5. The G20 should develop mechanisms which provide more security for investments in climate friendly energy supplies: Many climate mitigation activities such as wind and solar power or Carbon Capture and Sequestration (CCS) require large up-front investments and provide carbon free energy at low marginal cost for a long time. Such investment becomes a business case only if there are stable expectations for economic returns which fundamentally depend on the development of carbon prices.
  6. The central recommendation that is discussed in more detail below is that the G20 should – as a group – start a voluntary cooperation which leads to a system of carbon pricing which covers a maximum of G20 GHG emissions and does so at harmonized prices.


The Paris agreement has moved away from a system with globally agreed limits to emissions such as they were set in the Kyoto Protocol and relies only on voluntary national actions. The draw-back of this approach is - besides that it does not ensure that the NDCs sum up to be in line with the 2°C target - that this does not automatically lead to a cost-efficient set of measures. Not only economists2stress that carbon pricing should be the instrument of choice to address many of the problems of unilateral or uncoordinated national climate policies:

  • Carbon prices can easily be compared across countries, which is not the case for many other policies and measures.
  • Uniform carbon pricing ensures cost efficiency
  • The G20 countries account for around 85% of world GDP, and a little less than 80% of world trade. A convergence of carbon prices within the G20 can reduce carbon leakage and negative competitiveness effects that are associated with sub global climate policies. The negative competitiveness effects of a coordinated G20 carbon pricing system can thus expected to be small.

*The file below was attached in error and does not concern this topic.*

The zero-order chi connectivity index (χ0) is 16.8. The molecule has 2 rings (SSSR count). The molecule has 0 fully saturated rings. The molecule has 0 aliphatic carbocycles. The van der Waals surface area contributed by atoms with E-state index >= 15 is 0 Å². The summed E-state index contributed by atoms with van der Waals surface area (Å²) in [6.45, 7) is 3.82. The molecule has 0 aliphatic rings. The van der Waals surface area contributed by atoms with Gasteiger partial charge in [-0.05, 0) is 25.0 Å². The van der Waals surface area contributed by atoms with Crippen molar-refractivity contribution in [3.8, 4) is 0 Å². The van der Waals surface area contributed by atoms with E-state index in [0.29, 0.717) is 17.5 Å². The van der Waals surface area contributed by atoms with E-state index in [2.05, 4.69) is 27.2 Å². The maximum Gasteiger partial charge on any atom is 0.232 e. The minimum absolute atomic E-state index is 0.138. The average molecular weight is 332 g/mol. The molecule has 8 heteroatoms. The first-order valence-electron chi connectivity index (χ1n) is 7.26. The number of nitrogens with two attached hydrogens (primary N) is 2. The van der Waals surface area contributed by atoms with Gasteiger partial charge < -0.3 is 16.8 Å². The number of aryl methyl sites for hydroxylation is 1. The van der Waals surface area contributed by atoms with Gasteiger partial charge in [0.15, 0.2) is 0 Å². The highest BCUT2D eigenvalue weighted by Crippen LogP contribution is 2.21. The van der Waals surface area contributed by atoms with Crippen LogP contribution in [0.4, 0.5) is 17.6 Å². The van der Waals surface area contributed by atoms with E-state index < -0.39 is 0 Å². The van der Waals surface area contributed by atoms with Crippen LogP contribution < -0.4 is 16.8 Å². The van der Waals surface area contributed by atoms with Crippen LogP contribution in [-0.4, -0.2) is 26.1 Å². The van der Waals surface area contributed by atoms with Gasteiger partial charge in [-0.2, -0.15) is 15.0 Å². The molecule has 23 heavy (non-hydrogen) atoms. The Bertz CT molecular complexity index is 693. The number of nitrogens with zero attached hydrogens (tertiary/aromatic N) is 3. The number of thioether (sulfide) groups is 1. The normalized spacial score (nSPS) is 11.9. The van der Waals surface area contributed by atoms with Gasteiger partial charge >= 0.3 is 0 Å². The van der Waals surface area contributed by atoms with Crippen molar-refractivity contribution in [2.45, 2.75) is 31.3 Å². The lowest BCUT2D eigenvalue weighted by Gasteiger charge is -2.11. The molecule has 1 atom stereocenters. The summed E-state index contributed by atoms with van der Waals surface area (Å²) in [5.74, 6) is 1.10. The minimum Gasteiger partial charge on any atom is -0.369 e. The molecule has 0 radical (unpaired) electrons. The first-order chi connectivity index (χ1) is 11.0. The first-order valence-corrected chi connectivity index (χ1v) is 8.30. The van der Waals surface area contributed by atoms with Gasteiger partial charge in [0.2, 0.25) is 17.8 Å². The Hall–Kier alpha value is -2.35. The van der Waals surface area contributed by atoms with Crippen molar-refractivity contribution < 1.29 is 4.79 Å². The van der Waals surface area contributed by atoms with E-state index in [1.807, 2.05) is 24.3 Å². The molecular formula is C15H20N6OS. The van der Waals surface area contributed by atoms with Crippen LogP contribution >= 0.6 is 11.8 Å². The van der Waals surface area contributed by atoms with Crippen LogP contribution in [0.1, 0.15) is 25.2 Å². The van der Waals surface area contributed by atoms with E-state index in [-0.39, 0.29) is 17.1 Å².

• Carbon pricing can generate revenue that can be used for several purposes (related to climate change such as mitigation and adaptation measures, more general sustainability issues, but also for unrelated government objectives). If G20 countries were to start with pricing 50% of their CO2 emissions at a level of $10 per tCO2. This would result in revenue of roughly $ 130 billion p.a. – thus raising sufficient funds for the climate finance called for above.

 

Carbon pricing is not a new instrument to the G20 countries. Out of the 39 carbon pricing instruments listed in the latest World Bank report 33 are in G20 countries (the remaining 6 are in Switzerland, Iceland, New Zealand, Chile and Kazakhstan). These cover around 6.5 GtCO2e or 11% of global GHG emissions and almost 20% of G20 GHG emissions. Out of the G20 members 12 already have some kind of carbon pricing on a national or subnational level (Canada, China, Germany, France, Italy, UK, European Union, Japan, Korea, Mexico, South Africa, USA) while 8 have not (Argentina, Australia, Brazil, India, Indonesia, Russia, S. Arabia, Turkey). Emission trading is clearly dominating, it is present in all the 12 G20 regions with carbon pricing except Mexico and South Africa. Additional carbon taxes are present especially in several European countries.

The most important latest development is that China, which already started seven emissions trading schemes in large urban areas, has decided to start a nation-wide ETS in 2017. This would replace the EU-ETS as the world wide largest emission trading scheme. Furthermore, the implementation of a national ETS is considered by Mexico (in addition to the existing Mexican carbon tax), Brazil, Turkey and Japan. On a subnational scale, the Canadian province of Ontario as well as the US states Oregon and Washington plan to launch an ETS. Carbon prices in the G20 countries currently range from 1 USD/tCO2e (lower carbon tax in Mexico) and 130 USD/tCO2e (Sweden carbon tax). The price in the EU-ETS – the largest current carbon pricing system is stagnating at a low level of 5-6 €/tCO2.